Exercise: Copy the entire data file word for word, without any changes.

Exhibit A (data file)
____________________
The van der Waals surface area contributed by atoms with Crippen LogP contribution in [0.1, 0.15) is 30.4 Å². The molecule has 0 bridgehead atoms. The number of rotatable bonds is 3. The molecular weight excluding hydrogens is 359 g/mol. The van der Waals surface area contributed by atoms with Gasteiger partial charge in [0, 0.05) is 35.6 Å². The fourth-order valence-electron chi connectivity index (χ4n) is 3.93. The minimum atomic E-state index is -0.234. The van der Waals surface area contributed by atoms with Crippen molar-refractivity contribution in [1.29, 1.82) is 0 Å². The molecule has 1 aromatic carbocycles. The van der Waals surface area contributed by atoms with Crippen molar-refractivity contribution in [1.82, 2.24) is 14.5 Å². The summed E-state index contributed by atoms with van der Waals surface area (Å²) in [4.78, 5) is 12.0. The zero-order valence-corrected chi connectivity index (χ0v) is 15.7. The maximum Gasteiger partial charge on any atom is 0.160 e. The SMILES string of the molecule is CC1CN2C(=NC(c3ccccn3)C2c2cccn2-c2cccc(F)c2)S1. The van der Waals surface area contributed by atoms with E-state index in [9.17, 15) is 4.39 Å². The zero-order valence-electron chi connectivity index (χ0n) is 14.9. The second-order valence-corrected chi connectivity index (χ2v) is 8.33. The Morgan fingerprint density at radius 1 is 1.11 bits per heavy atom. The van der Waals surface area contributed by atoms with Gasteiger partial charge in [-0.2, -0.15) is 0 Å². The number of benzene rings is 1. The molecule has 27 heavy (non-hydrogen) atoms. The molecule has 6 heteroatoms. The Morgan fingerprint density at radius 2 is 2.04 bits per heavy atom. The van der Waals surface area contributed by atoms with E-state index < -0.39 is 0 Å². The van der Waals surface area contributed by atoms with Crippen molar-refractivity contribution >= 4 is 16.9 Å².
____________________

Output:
The van der Waals surface area contributed by atoms with Crippen LogP contribution in [0.1, 0.15) is 30.4 Å². The molecule has 0 bridgehead atoms. The number of rotatable bonds is 3. The molecular weight excluding hydrogens is 359 g/mol. The van der Waals surface area contributed by atoms with Gasteiger partial charge in [0, 0.05) is 35.6 Å². The fourth-order valence-electron chi connectivity index (χ4n) is 3.93. The minimum atomic E-state index is -0.234. The van der Waals surface area contributed by atoms with Crippen molar-refractivity contribution in [1.29, 1.82) is 0 Å². The molecule has 1 aromatic carbocycles. The van der Waals surface area contributed by atoms with Crippen molar-refractivity contribution in [1.82, 2.24) is 14.5 Å². The summed E-state index contributed by atoms with van der Waals surface area (Å²) in [4.78, 5) is 12.0. The zero-order valence-corrected chi connectivity index (χ0v) is 15.7. The maximum Gasteiger partial charge on any atom is 0.160 e. The SMILES string of the molecule is CC1CN2C(=NC(c3ccccn3)C2c2cccn2-c2cccc(F)c2)S1. The van der Waals surface area contributed by atoms with E-state index in [9.17, 15) is 4.39 Å². The zero-order valence-electron chi connectivity index (χ0n) is 14.9. The second-order valence-corrected chi connectivity index (χ2v) is 8.33. The Morgan fingerprint density at radius 1 is 1.11 bits per heavy atom. The van der Waals surface area contributed by atoms with Gasteiger partial charge in [-0.2, -0.15) is 0 Å². The number of benzene rings is 1. The molecule has 27 heavy (non-hydrogen) atoms. The molecule has 6 heteroatoms. The Morgan fingerprint density at radius 2 is 2.04 bits per heavy atom. The van der Waals surface area contributed by atoms with E-state index < -0.39 is 0 Å². The van der Waals surface area contributed by atoms with Crippen molar-refractivity contribution >= 4 is 16.9 Å².